Mirai uses a fairly standard Command and Control structure - the only real difference being that the code for the C&C was made public early on, so it can be updated and reused easily.
This ars technica article on Mirai outlines one of the strengths of Mirai's C&C:
The simplicity of Mirai's C&C structure makes scaling it up relatively simple. "One of the things we noticed during the Dyn attack was that the C&C domain would change its address," Nixon explained. "That way, the C&C network could segment its botnet." By simply changing a DNS entry, the attacker could use the same domain to create and operate multiple separate botnets simultaneously.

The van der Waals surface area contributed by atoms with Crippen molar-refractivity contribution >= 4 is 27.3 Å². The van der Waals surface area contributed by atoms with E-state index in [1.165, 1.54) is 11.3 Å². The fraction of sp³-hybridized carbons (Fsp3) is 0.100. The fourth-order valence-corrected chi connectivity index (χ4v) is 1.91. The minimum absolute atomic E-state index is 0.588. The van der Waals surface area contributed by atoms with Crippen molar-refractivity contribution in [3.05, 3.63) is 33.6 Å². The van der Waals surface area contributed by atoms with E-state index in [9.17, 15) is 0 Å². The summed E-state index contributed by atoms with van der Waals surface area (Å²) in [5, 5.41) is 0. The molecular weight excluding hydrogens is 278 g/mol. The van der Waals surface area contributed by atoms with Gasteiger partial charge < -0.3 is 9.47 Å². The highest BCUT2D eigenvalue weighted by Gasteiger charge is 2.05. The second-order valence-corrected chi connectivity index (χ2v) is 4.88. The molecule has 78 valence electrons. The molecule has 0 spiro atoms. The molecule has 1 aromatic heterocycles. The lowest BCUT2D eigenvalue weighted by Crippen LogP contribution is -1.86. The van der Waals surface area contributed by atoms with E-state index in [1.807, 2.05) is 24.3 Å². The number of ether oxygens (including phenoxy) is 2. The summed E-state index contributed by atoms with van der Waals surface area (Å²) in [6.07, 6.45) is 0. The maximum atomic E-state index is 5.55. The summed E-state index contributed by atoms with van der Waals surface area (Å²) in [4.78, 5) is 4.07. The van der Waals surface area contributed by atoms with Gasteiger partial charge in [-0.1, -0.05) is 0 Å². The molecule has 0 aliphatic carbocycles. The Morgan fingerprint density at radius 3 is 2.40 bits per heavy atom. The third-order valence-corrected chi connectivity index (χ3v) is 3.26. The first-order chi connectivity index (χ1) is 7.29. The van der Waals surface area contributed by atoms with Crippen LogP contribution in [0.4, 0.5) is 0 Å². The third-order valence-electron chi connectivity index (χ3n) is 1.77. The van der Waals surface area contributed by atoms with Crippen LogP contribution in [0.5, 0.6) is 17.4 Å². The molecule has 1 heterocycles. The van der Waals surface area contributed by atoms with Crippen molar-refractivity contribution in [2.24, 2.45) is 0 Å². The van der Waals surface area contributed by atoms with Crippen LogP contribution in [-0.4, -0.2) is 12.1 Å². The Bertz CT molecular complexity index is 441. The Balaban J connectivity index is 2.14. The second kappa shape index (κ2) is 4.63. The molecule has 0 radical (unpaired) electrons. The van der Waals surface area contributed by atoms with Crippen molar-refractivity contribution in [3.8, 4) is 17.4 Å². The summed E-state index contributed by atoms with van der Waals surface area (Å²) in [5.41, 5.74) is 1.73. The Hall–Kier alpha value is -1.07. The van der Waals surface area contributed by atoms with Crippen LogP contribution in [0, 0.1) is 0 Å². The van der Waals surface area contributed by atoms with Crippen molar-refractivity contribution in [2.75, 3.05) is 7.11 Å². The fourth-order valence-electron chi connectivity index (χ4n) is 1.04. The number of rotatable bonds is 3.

When a Mirai bot is created, it sends a request to the Domain Name Service for the "A" address of a domain configured by its creator. Once it has the Internet address associated with that "A" address, it locks onto that IP address. "When one C&C server fills up, [the botnet operator] can just change the IP address associated with that 'A' name," Nixon explained. New bots will connect to the new address while older bots continue to communicate with the previously labeled server.
While this scheme can cause problems with resiliency of the botnet—if a C&C server gets identified and its traffic is shut down, the bots fail—it's not a big problem for the botnet long-term. The botnet can easily be re-established from another server by simply re-discovering vulnerable devices.